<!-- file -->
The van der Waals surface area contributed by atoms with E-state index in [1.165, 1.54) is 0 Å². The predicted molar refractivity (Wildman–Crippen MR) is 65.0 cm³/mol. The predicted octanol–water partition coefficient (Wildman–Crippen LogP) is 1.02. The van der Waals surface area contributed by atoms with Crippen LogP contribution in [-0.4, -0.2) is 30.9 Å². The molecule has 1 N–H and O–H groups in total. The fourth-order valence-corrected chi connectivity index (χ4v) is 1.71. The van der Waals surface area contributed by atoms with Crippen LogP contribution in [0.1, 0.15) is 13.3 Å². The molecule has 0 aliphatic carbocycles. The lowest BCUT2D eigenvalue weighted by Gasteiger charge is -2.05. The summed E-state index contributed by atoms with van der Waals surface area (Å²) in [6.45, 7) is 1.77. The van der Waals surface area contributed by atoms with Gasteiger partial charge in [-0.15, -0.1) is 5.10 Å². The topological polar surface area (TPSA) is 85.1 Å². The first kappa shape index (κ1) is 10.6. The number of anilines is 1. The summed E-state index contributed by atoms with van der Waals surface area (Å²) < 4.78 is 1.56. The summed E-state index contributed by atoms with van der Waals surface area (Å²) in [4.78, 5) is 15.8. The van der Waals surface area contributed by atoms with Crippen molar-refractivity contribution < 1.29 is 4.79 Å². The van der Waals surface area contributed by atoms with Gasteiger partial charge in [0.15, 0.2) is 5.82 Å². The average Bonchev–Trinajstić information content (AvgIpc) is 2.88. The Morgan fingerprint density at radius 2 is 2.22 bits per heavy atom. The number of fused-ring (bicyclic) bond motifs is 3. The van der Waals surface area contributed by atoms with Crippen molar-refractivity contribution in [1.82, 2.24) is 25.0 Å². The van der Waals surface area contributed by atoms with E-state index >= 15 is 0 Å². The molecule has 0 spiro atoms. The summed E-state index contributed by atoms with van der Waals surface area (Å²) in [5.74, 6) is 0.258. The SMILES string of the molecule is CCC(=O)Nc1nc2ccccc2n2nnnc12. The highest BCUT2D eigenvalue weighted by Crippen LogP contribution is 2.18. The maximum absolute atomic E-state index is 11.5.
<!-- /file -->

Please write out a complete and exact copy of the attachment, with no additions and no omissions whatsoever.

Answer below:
The van der Waals surface area contributed by atoms with E-state index in [1.165, 1.54) is 0 Å². The predicted molar refractivity (Wildman–Crippen MR) is 65.0 cm³/mol. The predicted octanol–water partition coefficient (Wildman–Crippen LogP) is 1.02. The van der Waals surface area contributed by atoms with Crippen LogP contribution in [-0.4, -0.2) is 30.9 Å². The molecule has 1 N–H and O–H groups in total. The fourth-order valence-corrected chi connectivity index (χ4v) is 1.71. The van der Waals surface area contributed by atoms with Crippen LogP contribution in [0.1, 0.15) is 13.3 Å². The molecule has 0 aliphatic carbocycles. The lowest BCUT2D eigenvalue weighted by Gasteiger charge is -2.05. The summed E-state index contributed by atoms with van der Waals surface area (Å²) in [6.45, 7) is 1.77. The van der Waals surface area contributed by atoms with Gasteiger partial charge in [-0.15, -0.1) is 5.10 Å². The topological polar surface area (TPSA) is 85.1 Å². The first kappa shape index (κ1) is 10.6. The number of anilines is 1. The summed E-state index contributed by atoms with van der Waals surface area (Å²) < 4.78 is 1.56. The summed E-state index contributed by atoms with van der Waals surface area (Å²) in [4.78, 5) is 15.8. The van der Waals surface area contributed by atoms with Crippen molar-refractivity contribution < 1.29 is 4.79 Å². The van der Waals surface area contributed by atoms with Gasteiger partial charge in [0.15, 0.2) is 5.82 Å². The average Bonchev–Trinajstić information content (AvgIpc) is 2.88. The Morgan fingerprint density at radius 2 is 2.22 bits per heavy atom. The number of fused-ring (bicyclic) bond motifs is 3. The van der Waals surface area contributed by atoms with Crippen molar-refractivity contribution in [1.82, 2.24) is 25.0 Å². The van der Waals surface area contributed by atoms with E-state index >= 15 is 0 Å². The molecule has 0 spiro atoms. The summed E-state index contributed by atoms with van der Waals surface area (Å²) in [5.74, 6) is 0.258. The SMILES string of the molecule is CCC(=O)Nc1nc2ccccc2n2nnnc12. The highest BCUT2D eigenvalue weighted by Crippen LogP contribution is 2.18. The maximum absolute atomic E-state index is 11.5.